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Christmas comes early to House of Yahweh church

December 23, 2011


At the House of Yahweh Church on 16th Section Road in Oktibbeha County, there are copies both at the entrance and near the altar of a picture called “Step Out In Faith,” painted by Kevin Williams.
The picture depicts a blindfolded man suspending one foot off a cliff above raging waters. Behind him are indigo thunderclouds; ahead of him is sunlight bursting through golden clouds. Veiled in the latter clouds and the waves below is a translucent hand, ready to catch the man. Dwayne Fulton, pastor at House of Yahweh, said he found the picture in Tupelo and thought it captured the church’s journey.
“He’s walking by faith,” Fulton said. “He’s blindfolded and he’s stepping off that cliff, but Jesus’ hand is right there to catch him. We truly were doing that — walking by faith.”
About a week ago, Fulton was surprised to discover the mortgage on the House of Yahweh’s church facility was paid in full, a benchmark he said the church did not expect to reach until 2016.
The church of about 50 members will celebrate its 13th anniversary in January, Fulton said, and the bank he has worked with for the mortgage, Cadence Bank, has told him to expect the deed for the church that same month. He said the church has always relied on tithes and collections at church services to make payments.
“That’s all we believe in,” Fulton said. “We don’t take up extra offers.”
Fulton said he discovered the mortgage had been paid when correspondence from Cadence did not come as scheduled.
“We (were) waiting on our church note,” Fulton said. “We always paid on time and were never late. My wife, she went to check on it. The guy at the bank told her that we (weren’t) late, and we (weren’t) behind, but they could only talk to me.”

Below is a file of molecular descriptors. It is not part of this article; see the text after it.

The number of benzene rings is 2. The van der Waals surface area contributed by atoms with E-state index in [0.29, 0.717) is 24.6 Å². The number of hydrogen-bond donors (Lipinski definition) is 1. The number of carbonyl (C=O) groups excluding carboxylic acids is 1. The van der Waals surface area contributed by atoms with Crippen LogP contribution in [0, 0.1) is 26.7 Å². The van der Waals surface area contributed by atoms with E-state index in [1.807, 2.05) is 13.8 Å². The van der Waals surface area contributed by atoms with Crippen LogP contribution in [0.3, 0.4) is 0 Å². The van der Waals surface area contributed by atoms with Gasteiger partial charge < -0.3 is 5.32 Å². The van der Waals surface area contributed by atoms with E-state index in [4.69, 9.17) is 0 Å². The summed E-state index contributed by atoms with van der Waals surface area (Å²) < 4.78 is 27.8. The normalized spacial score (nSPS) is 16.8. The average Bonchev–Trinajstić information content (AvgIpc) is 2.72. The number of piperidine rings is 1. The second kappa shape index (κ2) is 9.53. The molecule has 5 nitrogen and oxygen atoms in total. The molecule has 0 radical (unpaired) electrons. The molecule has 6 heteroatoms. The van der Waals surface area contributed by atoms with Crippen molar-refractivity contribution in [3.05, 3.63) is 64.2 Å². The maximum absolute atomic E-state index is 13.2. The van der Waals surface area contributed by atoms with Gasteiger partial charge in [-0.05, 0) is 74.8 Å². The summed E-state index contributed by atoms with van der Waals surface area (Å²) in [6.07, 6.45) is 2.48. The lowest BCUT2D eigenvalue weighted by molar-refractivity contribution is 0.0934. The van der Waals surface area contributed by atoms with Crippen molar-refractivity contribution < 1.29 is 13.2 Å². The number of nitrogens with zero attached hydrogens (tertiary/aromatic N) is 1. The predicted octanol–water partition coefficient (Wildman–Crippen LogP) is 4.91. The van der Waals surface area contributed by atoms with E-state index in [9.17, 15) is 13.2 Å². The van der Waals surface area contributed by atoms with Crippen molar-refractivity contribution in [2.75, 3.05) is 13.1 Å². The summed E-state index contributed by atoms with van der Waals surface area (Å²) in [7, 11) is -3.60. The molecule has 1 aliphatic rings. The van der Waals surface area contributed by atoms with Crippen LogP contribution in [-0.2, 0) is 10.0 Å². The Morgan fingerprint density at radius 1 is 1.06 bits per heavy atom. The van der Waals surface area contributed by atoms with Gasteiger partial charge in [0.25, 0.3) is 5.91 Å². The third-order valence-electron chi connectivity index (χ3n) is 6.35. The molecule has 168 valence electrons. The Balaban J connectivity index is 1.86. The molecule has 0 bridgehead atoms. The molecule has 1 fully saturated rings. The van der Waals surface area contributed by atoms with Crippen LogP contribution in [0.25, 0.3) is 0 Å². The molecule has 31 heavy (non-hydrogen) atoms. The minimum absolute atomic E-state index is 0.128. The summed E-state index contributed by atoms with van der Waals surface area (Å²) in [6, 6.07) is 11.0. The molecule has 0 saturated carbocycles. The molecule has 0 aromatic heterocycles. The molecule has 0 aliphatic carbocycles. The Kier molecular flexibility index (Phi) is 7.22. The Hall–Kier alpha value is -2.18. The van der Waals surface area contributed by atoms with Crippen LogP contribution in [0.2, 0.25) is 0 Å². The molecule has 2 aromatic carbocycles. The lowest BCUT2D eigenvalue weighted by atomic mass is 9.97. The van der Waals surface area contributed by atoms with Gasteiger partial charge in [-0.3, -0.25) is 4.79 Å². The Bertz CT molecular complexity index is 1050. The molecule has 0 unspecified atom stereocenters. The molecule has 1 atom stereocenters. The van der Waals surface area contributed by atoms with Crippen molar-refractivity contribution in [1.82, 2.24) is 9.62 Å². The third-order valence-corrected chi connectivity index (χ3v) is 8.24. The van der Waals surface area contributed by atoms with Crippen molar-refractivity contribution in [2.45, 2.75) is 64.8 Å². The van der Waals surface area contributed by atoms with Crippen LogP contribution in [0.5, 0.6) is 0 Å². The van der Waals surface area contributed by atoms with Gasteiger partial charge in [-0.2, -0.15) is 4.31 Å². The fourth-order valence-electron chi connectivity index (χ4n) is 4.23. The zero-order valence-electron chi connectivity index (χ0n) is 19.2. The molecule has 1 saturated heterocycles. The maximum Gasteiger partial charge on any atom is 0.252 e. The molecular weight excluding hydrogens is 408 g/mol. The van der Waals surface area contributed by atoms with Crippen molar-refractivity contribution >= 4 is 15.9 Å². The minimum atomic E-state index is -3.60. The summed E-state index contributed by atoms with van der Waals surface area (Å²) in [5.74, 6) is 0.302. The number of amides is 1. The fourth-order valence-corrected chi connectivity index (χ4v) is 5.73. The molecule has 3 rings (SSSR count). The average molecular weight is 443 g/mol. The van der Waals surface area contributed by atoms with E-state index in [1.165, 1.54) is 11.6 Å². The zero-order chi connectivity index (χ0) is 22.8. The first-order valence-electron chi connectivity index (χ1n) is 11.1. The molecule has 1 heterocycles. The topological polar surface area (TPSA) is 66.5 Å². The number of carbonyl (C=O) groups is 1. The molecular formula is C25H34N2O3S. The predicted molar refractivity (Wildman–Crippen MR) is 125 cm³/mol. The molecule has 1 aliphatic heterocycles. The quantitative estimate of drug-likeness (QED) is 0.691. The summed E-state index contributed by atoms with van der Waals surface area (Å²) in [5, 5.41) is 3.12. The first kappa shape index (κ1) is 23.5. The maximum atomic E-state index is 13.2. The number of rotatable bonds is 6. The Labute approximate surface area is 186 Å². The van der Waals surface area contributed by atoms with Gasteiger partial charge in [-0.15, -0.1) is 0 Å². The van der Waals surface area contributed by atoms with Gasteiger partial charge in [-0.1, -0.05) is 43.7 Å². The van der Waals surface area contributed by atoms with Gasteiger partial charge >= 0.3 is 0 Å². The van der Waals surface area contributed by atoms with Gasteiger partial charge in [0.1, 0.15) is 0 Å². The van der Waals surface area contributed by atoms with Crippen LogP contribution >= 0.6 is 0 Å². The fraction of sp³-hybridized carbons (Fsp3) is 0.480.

Fulton said he immediately asked about the missed note when he got the Cadence representative, Mike Cayson, on the phone.
“He said, ‘Well, Mr. Fulton, I’m proud to tell you that the church has been paid off. Y’all don’t owe anything. You’ve been paid in full,’” Fulton said. “I said, “Paid off?’ He said, ‘Yes.’ He said, ‘It’s a blessing.’ I just started praising God.”
Fulton said he did not expect the mortgage to be paid off until 2016, leading him to believe someone else had paid the rest of the loan, perhaps anonymously. However, Cayson said he and other Cadence staff have investigated the mortgage thoroughly and found no evidence of such a transaction.
“I really don’t see anything unusual in that account,” Cayson said. “It has been paid off, but under normal circumstances.”
Fulton said the payment of the mortgage puts the church in a good position to begin thinking about its future. He said he is already planning to obtain new land and build a new, larger facility within the next two or three years, turning the current facility into a day care.
“Right now, if something happened, say, God forbid, a funeral, we don’t have the room for funerals and things like that,” Fulton said. “The vision is, I see a lot of people coming in, and I want to build for the harvest.”
Terika Brooks, a 19-year-old who has been part of the church since she was 6, said the payment of the church’s mortgage has opened doors to a brighter future. She said Fulton announced the mortgage was paid off at the Sunday service on Dec. 18, and it was cause for great celebration.
“As soon as the words left his lips, everybody just was so happy and excited,” Brooks said. “It was a whole different atmosphere. I cried — a lot of people cried. It was like a miracle, something we had been waiting on for a long time.”

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